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Being a kind and flexible employer is key to managing the home schooling challenge for businesses
14th January 2021
Ben Dohery, Partner and Head of Lindsays’ Employment team encourages businesses to go beyond their legal obligations when supporting staff who once again find themselves balancing working from home with home schooling.
To do right by your employees is so often the right thing to do for your business. That’s particularly true for those of us who are parents as the bell sounds on another spell of home learning for our children.
Frankly, it’s a situation none of us wants. We do not want the dangers of coronavirus to be such that lessons cannot be held in schools. Neither do we need the pressure this adds not just to our family lives, but our working ones too.
Yet the balancing act of home schooling and working is one that many of us are going to need to perform over the coming weeks - alongside everything else that Covid-19 has thrown at us. And we know that’s not without challenge for employers with demands to meet.
So, the best advice I can give businesses in supporting staff who find themselves in this situation is: Be flexible, be kind, sensible and reasonable.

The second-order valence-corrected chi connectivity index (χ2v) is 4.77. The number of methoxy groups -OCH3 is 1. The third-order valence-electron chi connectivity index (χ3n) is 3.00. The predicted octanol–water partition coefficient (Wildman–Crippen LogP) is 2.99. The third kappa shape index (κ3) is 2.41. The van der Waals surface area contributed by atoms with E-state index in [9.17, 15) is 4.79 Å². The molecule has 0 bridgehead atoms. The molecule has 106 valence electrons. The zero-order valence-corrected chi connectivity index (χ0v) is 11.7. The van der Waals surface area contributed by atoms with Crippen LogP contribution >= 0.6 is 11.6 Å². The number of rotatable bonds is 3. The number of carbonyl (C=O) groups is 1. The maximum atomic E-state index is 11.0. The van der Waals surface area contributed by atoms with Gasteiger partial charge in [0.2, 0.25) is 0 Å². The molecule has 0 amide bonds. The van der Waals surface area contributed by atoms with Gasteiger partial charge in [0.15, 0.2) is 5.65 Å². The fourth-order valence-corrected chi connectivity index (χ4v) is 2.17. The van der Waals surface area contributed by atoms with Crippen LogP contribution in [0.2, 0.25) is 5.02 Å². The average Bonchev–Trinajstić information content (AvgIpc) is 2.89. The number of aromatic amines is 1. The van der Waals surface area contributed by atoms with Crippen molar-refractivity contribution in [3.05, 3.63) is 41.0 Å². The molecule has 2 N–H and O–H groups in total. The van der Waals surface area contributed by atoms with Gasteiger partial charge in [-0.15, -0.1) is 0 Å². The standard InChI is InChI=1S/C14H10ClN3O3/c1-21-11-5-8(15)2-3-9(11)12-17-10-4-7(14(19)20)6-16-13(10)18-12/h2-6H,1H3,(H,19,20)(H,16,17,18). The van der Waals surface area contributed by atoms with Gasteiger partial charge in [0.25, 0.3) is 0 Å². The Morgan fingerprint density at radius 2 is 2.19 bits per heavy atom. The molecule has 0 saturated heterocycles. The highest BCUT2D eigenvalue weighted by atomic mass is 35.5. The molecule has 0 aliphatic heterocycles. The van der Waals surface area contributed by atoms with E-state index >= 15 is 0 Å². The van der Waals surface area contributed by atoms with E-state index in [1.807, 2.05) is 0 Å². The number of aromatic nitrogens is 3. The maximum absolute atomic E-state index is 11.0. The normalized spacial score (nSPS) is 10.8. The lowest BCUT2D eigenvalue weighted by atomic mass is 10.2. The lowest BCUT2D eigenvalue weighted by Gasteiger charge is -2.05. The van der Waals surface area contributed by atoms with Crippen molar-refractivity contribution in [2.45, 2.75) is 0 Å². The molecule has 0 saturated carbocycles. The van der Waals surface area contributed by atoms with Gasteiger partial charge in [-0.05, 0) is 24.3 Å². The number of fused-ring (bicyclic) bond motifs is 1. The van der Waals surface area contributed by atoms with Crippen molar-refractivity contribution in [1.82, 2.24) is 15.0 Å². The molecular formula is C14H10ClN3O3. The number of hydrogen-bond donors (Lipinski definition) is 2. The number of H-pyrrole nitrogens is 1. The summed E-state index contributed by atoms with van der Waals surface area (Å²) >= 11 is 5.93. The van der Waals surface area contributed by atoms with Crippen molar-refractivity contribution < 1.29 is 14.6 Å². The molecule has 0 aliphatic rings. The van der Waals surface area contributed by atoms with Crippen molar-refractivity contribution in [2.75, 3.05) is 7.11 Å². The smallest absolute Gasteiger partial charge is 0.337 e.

Legally, businesses have obligations to support staff welfare. We have dealt with many queries about how best to do this against the complex backdrop of an ever-evolving crisis.
But my view in this respect is not simply about what’s doing right legally, but morally as well.
The fact of the matter is that the prospect of returning to home schooling or younger children not being able to go to nursery - especially having lived among Covid-19 restrictions and stresses for so long - is daunting for tired parents, as well as many children.
Businesses, of course, are obliged to consider requests surrounding flexible working. Current circumstances, however, mean a flexible approach is also recommended.
While we all have obligations to meet, you can help employees work around their - hopefully short term - home schooling and childcare demands by helping manage meeting timings and client expectations around people’s commitments. Work will be done, but it may be done at a different time to normal, for example.
A positive of the pandemic has undoubtedly been that people have greater empathy. I would encourage managers to speak to staff so they understand their pressure points and how they can be managed. Be kind whenever possible.
Don’t forget that for those for whom meeting the obligations of their regular work is particularly stressful or impossible, flexible furlough is an option.
This enables staff to be placed on furlough for even part of a day, with the Government paying 80% of that time’s salary. It is another way in which support can be given. A mistaken common assumption is only staff previously furloughed are eligible for the flexible scheme. That’s not the case. Anyone is.
The challenges caused by Covid-19 are not easy for any of us. But they can be better borne if we face them together, reducing the risk of staff unrest along the way.
As we look forward to coronavirus vaccines offering hope of a return to some normality as we move through this year, it may well be that putting our people first now will be to the benefit of businesses further down the line. A little compassion can go a long way.
Ben Doherty is a Partner and Head of Employment at Lindsays
0141 302 8460